Doctoral dissertation

Kari Bruun: Security, security discourse, and government: A sociological study of security as a tool of government

Kari Bruun
In his doctoral dissertation, M. Soc. Sc. Kari Bruun is aspired to get beyond the everyday discourse on security and wanted to find dimensions and meanings of security that may go unnoticed, for various reasons, in everyday speech.

Security has become a concept that seems to come up in public discourse more and more often. It is typically brought forth in utterances such as “security shall not be compromised”, “safety first”, or “there’s never too much security.” Traditionally, security has been discussed in connection with states in military and geopolitical contexts. In this doctoral dissertation of mine the focus is, however, on critical study of security, and instead of the relationships between states the matter at issue is human security.

The main viewpoint in my approach is the relationship between government and the citizen(s). The object of special interest in this work is the discourse that constructs and upholds this relationship and, at the same time, steers the meanings conferred on the concept of security.

The aim is actually not to question the concept of security by claiming it is useless or anything like that, but rather, to give information on security as a social phenomenon and thus to augment societal self-understanding. This may offer instruments to the decision-making as well and act as an analyser of the rationale of it.

The frame of reference, or perspective, of this study is the Foucauldian idea of government and governmentality. Bruun approaches security and provoking the idea of it at the level of applications and practices. Biopolitics presented itself as a framework for evaluating these practices and applications. On the basis of the chosen perspective and the observations Bruun has made on the research, he argues that security and security discourse can be seen as a governmental tool to enhance the smoothness of administration, the stability of power relations, and the welfare of the population.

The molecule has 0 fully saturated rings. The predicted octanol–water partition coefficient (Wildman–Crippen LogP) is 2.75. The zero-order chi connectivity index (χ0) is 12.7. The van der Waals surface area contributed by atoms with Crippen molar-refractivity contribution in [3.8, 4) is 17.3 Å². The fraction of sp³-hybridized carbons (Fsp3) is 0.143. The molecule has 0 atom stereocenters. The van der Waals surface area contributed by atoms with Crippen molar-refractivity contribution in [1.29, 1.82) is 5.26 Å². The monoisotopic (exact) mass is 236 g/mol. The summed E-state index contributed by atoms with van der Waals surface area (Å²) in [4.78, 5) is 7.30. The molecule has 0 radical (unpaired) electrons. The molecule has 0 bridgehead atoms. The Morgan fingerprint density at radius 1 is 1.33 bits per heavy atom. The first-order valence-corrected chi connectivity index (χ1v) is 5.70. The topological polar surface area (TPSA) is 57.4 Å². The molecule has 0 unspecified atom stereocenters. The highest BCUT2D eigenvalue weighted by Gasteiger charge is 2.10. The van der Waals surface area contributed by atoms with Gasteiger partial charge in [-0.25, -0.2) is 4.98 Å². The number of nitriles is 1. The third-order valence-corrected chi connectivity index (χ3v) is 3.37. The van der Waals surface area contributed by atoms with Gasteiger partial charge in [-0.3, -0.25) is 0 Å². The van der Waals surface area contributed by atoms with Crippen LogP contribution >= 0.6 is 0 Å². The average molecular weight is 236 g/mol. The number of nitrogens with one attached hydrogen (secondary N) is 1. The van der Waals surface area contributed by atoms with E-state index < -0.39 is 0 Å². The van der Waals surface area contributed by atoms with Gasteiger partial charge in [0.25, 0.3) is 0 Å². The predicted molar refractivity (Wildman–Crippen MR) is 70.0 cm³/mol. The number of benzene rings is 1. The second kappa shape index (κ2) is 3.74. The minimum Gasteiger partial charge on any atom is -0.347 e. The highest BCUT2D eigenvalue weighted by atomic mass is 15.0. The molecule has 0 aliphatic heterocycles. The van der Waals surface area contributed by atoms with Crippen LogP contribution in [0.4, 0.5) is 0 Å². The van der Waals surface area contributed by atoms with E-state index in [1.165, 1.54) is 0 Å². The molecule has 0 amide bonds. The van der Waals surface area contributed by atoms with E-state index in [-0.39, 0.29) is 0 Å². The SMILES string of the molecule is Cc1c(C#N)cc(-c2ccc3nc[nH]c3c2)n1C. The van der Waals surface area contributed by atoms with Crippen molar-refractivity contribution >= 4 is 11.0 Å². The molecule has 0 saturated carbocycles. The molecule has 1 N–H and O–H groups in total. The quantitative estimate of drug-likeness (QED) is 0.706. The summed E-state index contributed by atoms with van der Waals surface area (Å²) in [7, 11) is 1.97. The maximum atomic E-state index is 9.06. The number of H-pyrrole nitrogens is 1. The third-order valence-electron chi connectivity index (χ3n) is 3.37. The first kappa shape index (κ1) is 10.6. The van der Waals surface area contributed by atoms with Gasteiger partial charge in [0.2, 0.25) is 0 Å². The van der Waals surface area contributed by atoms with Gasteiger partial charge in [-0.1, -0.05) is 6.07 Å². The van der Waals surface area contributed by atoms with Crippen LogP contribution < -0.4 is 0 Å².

In such a view, security is fundamentally associated with concepts such as community and communality, assigning responsibility to citizens, and foreseeing upcoming events. Security in its connections turns out to be a problematic “good thing” because security and its human experience, commonly presumed positive, are not easily compatible.

The research material comprises mostly documentary material of a formal nature, such as legislative texts, Government proposals, committee reports, and security plans and programmes drawn up by public authorities. For one of the articles that comprise the doctoral dissertation, Bruun also used news items published by the newspaper Helsingin Sanomat as part of the research material.

The doctoral dissertation of M. Soc. Sc. Kari Bruun in the field of sociology titled Turvallisuus, turvallisuuspuhe ja hallinta. Sosiologinen tutkimus turvallisuudesta hallinnan työkaluna will be publicly examined at the Faculty of Social Sciences of Tampere University at 12 o'clock on Friday 10 December. The venue is Linna building auditorium K103, address: Kalevantie 5. Associate Professor Janne Autto from Lapland University will be the opponent while Associate Professor Olli Pyyhtinen will act as the custos.

The dissertation is available online at
http://urn.fi/URN:ISBN:978-952-03-2197-0

Photo: Pekka Bruun

 

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